Table 4 Simulation results for $ΦT=(θ=0.5,β=1.0)$

 n Estimates MLE ADE CVME OLSE WLSE PE 20 $E⁢(θ^)$ 0.53625 0.51618 0.54449 0.5069 0.51181 0.50126 $E⁢(β^)$ 1.09350 1.06242 1.10698 1.07028 1.06976 1.08592 $B⁢i⁢a⁢s⁢(θ^)$ 0.03625 0.01618 0.04449 0.00690 0.01181 0.00126 $B⁢i⁢a⁢s⁢(β^)$ 0.09350 0.06242 0.10698 0.07028 0.06976 0.08592 $V⁢a⁢r⁢(θ^)$ 0.01537 0.01456 0.02133 0.01831 0.01626 0.02007 $V⁢a⁢r⁢(β^)$ 0.11230 0.11425 0.18845 0.16627 0.14981 0.26906 $M⁢S⁢E⁢(θ^)$ 0.01668 0.01482 0.02331 0.01836 0.01640 0.02007 $M⁢S⁢E⁢(β^)$ 0.12104 0.11815 0.19989 0.17121 0.15468 0.27644 50 $E⁢(θ^)$ 0.51344 0.50596 0.51625 0.50261 0.50499 0.50239 $E⁢(β^)$ 1.03076 1.02364 1.04275 1.02384 1.02887 1.03186 $B⁢i⁢a⁢s⁢(θ^)$ 0.01344 0.00596 0.01625 0.00261 0.00499 0.00239 $B⁢i⁢a⁢s⁢(β^)$ 0.03076 0.02364 0.04275 0.02384 0.02887 0.03186 $V⁢a⁢r⁢(θ^)$ 0.00508 0.00529 0.00657 0.00627 0.00554 0.00773 $V⁢a⁢r⁢(β^)$ 0.03157 0.03890 0.05424 0.04811 0.04364 0.05766 $M⁢S⁢E⁢(θ^)$ 0.00526 0.00533 0.00683 0.00628 0.00556 0.00774 $M⁢S⁢E⁢(β^)$ 0.03252 0.03946 0.05607 0.04868 0.04447 0.05868 100 $E⁢(θ^)$ 0.50693 0.50368 0.50863 0.50167 0.50317 0.50047 $E⁢(β^)$ 1.01570 1.01191 1.01732 1.01030 1.01357 1.01220 $B⁢i⁢a⁢s⁢(θ^)$ 0.00693 0.00368 0.00863 0.00167 0.00317 0.00047 $B⁢i⁢a⁢s⁢(β^)$ 0.01570 0.01191 0.01732 0.01030 0.01357 0.01220 $V⁢a⁢r⁢(θ^)$ 0.00241 0.00258 0.00309 0.00303 0.00264 0.00392 $V⁢a⁢r⁢(β^)$ 0.01439 0.01851 0.02291 0.02242 0.01906 0.02496 $M⁢S⁢E⁢(θ^)$ 0.00246 0.00259 0.00316 0.00303 0.00265 0.00392 $M⁢S⁢E⁢(β^)$ 0.01464 0.01865 0.02321 0.02253 0.01924 0.02511 200 $E⁢(θ^)$ 0.50330 0.50125 0.50397 0.50019 0.50156 0.50065 $E⁢(β^)$ 1.00855 1.00754 1.00936 1.00542 1.00612 1.00711 $B⁢i⁢a⁢s⁢(θ^)$ 0.00330 0.00125 0.00397 0.00019 0.00156 0.00065 $B⁢i⁢a⁢s⁢(β^)$ 0.00855 0.00754 0.00936 0.00542 0.00612 0.00711 $V⁢a⁢r⁢(θ^)$ 0.00118 0.00125 0.00150 0.00143 0.00126 0.00192 $V⁢a⁢r⁢(β^)$ 0.00746 0.00894 0.01114 0.01099 0.00923 0.01217 $M⁢S⁢E⁢(θ^)$ 0.00119 0.00125 0.00152 0.00143 0.00126 0.00192 $M⁢S⁢E⁢(β^)$ 0.00753 0.00900 0.01123 0.01102 0.00927 0.01222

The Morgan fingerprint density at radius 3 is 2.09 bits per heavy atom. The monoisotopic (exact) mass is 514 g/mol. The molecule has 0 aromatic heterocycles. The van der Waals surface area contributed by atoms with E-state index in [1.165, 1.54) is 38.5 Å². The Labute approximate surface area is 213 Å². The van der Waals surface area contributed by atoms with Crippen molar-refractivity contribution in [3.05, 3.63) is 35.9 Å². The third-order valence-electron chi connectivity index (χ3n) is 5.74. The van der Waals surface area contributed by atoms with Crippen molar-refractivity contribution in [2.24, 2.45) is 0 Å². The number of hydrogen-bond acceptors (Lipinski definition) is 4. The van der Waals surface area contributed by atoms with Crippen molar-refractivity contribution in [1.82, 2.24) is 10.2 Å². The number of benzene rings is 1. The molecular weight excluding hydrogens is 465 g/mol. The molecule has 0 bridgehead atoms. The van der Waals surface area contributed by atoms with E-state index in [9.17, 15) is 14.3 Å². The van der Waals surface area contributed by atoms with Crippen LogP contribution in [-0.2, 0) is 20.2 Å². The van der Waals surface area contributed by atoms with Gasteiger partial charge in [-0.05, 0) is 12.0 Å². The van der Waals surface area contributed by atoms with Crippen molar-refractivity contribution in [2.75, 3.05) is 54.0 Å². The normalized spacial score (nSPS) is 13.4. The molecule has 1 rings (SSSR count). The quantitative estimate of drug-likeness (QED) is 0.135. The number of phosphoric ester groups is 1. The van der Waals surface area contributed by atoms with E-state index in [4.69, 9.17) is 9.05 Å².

Table 5 Simulation results for $ΦT=(θ=1.0,β=1.5)$